Creating an Elixir Library

Nov 23, 2020

I’ve been writing Elixir for a while professionally. I’ve worked on a couple of production apps. Mainly umbrella apps with just a little bit of Phoenix for API end points. And that’s a ton of fun. But I want to do more. So I decided to just write a bunch of stuff in Elixir. Basically all of my sites/software. A good place to start is a simple library. It’s a good exercise, and a good opportunity to learn things that I haven’t used much, and then share what I learn.

I’m writing a markdown library called Bargain. The readme has a list of features I’m going to implement as part of the generator. I’ll write something up each time I learn something new or implement a new part. Starting now.

I started with generating headings. Specifically the # version. In true TDD style, the first passing examples were crazy simple.

  def generate(text) do
    case String.starts_with?(text, "#") do
      true -> {:ok, create_heading(text)}
    end
  end

  defp create_heading(text) do
    "<h1>#{heading_text(text)}</h1>"
  end

  defp heading_text(text) do
    String.trim(text)
    |> String.split
    |> tl
    |> Enum.join(" ")
  end

It just takes some text, checks to see if it starts with heading syntax. If it does, push it to create the heading.

I originally had the heading_text syntax in the create_heading function, but decided to break it out into a function that always returns the text of the heading. It just cleans up the string and splits it. tl is probably the most confusing part, it breaks it up into head and tail, tl gives me everything except for the first part of that List, and then just join the remaining parts into a string of text.

And finally, the obvious part of just returning h1 explicitly.

The first test looks like this:

  test "Generates HTML" do
    assert Bargain.generate("# Heading") == {:ok,"<h1>Heading</h1>"}
  end

Pretty simple. I just wanted to make sure it was wired properly and returning a tuple.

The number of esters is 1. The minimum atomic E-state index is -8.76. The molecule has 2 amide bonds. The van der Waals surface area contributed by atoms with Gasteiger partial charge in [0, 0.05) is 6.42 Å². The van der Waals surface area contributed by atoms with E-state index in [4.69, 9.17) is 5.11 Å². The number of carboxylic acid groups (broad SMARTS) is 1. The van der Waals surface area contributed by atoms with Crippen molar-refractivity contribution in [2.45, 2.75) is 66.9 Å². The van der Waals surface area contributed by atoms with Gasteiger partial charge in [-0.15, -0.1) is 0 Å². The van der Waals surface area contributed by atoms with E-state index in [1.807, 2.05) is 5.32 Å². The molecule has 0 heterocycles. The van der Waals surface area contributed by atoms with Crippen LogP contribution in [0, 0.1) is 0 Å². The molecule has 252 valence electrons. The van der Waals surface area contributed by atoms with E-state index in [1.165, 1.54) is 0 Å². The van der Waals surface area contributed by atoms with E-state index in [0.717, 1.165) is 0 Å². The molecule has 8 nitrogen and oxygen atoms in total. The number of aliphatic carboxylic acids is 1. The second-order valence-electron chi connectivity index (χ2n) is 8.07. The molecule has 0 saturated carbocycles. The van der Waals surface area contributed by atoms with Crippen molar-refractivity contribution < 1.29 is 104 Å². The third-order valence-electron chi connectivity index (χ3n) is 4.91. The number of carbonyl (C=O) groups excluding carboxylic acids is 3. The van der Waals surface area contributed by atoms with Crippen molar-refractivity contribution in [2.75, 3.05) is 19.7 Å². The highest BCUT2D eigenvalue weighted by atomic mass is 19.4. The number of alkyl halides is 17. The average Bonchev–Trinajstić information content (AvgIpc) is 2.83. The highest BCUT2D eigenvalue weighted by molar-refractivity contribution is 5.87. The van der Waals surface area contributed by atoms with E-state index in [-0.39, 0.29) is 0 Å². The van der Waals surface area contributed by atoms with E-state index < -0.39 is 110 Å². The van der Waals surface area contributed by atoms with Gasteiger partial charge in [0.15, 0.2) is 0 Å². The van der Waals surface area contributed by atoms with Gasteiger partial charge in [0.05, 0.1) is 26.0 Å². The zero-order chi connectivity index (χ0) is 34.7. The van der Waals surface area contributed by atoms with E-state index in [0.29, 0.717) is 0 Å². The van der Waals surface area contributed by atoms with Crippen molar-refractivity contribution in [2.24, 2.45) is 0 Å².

The logic for returning this for all headings is a little more interesting.

The tests.

  test "Generates headings" do
    assert Bargain.generate("# Heading")      == {:ok,"<h1>Heading</h1>"}
    assert Bargain.generate("## Heading")     == {:ok,"<h2>Heading</h2>"}
    assert Bargain.generate("### Heading")    == {:ok,"<h3>Heading</h3>"}
    assert Bargain.generate("#### Heading")   == {:ok,"<h4>Heading</h4>"}
    assert Bargain.generate("##### Heading")  == {:ok,"<h5>Heading</h5>"}
    assert Bargain.generate("###### Heading") == {:ok,"<h6>Heading</h6>"}
  end

I could have had a separate test for each heading, but this is fine.

And the updated code.

  def generate(text) do
    case String.starts_with?(text, "#") do
      true -> {:ok, create_heading(text)}
    end
  end

  defp create_heading(text) do
    [hd | tl] = heading_text(text)
    level = String.length(hd)
    "<h#{level}>#{tl}</h#{level}>"
  end

  defp heading_text(text) do
    String.trim(text)
    |> String.split
  end

The generate function doesn’t change, but create_heading gets more complex

Instead of calling tl in heading_text, I opted to call hd | tl in create_heading so I can get the pound signs for heading level and the text of the heading in one call.

Now I can just call String.length to get the heading level, and just display the rest. You may notice that I’m not handling multiple words in the heading. tl will be a List.

I’ll start on that next. After that I’ll start into paragraphs.

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